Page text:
Loki Clifton’s SL-Security group had been contracted for the nearly impossible task of locking down a Linden protected sim (the event was being held in Linden water sims), and the rules of engagement were such that a “shoot first, ask questions later” approach to security was not an option, given the preferences of the event organizers. This put Security in the position of saying, “Stop! Or I will say Stop again!” Here, the conflict between the Terms of Service, abuse reporting, and residents with conflicting ideas about who has right to use the space is brought into sharp relief.
After a sailor located two avatars on the ocean floor, Security attempted to persuade them to move on. I interviewed one of the alleged griefers, who took the position that Security was trying to bully them off a spot that they think of as “theirs.” Without some sort of official Linden-blessing for the event, this turned into a contest of the wills. This raises the question of why there is no process for issuing a sort of parade permit for events that occur on Governor Linden’s land. Temporary right to use the commons has been an accepted practice in RL, and it is odd that Linden Lab does not provide for this in SL. Without any sort of temporary use/parade permit (and tools to control those disrupting an event) drama and low level ToS violation are inevitable.
In talking with Loki, he seemed to be trying to offer an alternative to the usual goons and mafias and was willing to take a “shoot as a last resort” approach if that is what his client wants. Loki also mentioned that one of the two suspects has a psiTech implant, and after looking over the psiTech manual, that does seem suspicious. Once the event had been called (after four races) the griefing suddenly stopped, and Skippy Spatula and I sailed the course without trouble. This lends some credence to Loki’s suggestion that this was not random griefing.
Reactions to the the event interruption seemed to follow mainland/island affiliations fairly closely. Those invested in islands look at this as yet another reason to move to a private island where they can control everything. Those affiliated with the mainland look for ways to make use of the shared commons. Since four of the five yacht clubs are on the mainland, finding a way to effectively deal with griefing should be a valid concern for everyone.
Another issue in planning the event was the variable performance of Linden water sims. The venue originally planned to host the first event was found to be unbearably laggy on Monday night, and a mass IM to Live Help from the assembled sailors eventually resulted in a visit from Red Linden, who offered hot dogs to anyone who wanted them. I got my first hot dog from a Linden, as the assembled throng pointed out that Max Cases’s Sim Neighbors tool showed the Hepurn sim running on a slow server with far too many other sims.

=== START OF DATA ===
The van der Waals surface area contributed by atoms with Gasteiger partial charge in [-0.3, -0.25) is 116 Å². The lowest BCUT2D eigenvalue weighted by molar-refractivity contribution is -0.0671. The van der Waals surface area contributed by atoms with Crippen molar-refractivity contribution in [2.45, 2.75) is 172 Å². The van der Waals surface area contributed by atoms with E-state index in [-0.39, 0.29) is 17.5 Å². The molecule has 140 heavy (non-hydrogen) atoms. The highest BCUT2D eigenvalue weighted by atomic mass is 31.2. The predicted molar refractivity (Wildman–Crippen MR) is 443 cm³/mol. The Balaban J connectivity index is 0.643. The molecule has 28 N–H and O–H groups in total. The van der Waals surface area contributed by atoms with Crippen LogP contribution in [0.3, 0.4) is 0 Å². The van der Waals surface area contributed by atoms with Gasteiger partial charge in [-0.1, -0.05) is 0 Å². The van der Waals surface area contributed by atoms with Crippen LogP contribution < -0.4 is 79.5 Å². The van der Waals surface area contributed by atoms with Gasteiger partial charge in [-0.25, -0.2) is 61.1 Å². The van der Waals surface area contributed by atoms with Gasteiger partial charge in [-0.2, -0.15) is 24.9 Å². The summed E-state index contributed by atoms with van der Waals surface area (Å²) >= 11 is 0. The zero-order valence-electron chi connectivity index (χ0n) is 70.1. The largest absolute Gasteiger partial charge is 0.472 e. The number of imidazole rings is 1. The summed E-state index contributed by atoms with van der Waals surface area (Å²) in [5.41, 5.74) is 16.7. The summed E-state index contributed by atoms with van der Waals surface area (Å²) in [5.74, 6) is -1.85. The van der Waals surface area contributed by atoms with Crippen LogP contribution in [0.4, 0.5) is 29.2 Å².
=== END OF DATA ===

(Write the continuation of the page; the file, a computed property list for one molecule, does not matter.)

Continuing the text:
Investigation of other water sims in the area showed a pattern of significant overbooking of the servers (eight sims on a class-three server that normally would support two sims). Without any assurance that the Lindens would fix this problem, the event was moved to the ANWR sim, where a class-three server hosts two sims per server. Ironically, the buoys and starting line in both Hepurn and ANWR were placed there by the Lindens to help promote sailing, but the grid monkeys seem to have their own ideas. Ideally, Governor Linden would take better care of his water sims when he puts sailor-attracting starting lines and buoys in them.
Although the race committee chose to discard the entire series due to “adverse conditions,” I was able to obtain the unofficial results, and of the four yacht clubs that sailed Saturday the overall results were:
Kazenojin Seiringu (KS) – 6.5 pts.
Vagbonds Yacht Club (VYC) – 8.75 pts.
Mowry Bay Yacht Club (MBYC) – 10.75 pts.
Starboards Yacht Club (SYC) – 15 pts.
Sailing results for individual races:
Kanker Greenacre (KS) 10:24 splits 0:06 2:24 4:57 8:27 10:24
Oliphant Ming (VYC) 10:32 splits 0:03 2:33 4:57 8:28 10:32
Jamey Sismondi (MBYC) 17:14 splits 0:29 2:42 10:39 13:50
Faykin Odets (SYC) DNF splits 0:12 2:24 4:44
Myrrh Massiel (KS) 11:20 splits 0:11 3:36 5:47 8:26 11:20
Faykin Odets (SYC) 11:32 splits 0:12 4:16 6:22 8:49 11:32
Jamey Sismondi (MBYC) 12:35 splits 0:24 3:41 5:51 9:27 12:35
Oliphant Ming (VYC) 13:20 splits 0:07 3:07 5:38 9:17 13:20
Skippy Spatula (VYC) 10:11 splits 0:00 2:17 4:47 7:59 10:11
Kanker Greenacre (KS) 10:18 splits 0:14 2:25 4:52 8:13 10:18
Faykin Odets (SYC) 10:19 splits 0:02 2:11 4:35 7:27 10:19
Jamey Sismondi (MBYC) 11:06 splits 0:01 2:25 5:02 8:42 11:06
Jamey Sismondi (MBYC) 12:49 splits 0:01 2:19 5:16 9:35 12:49
Skippy Spatula (VYC) 17:25 splits 0:01 2:14 5:11 13:55 17:25
Myrrh Massiel (KS) 23:34 splits 0:21 2:33 4:56 18:25 23:34
Faykin Odets (SYC) DNF splits 0:02 2:18 4:51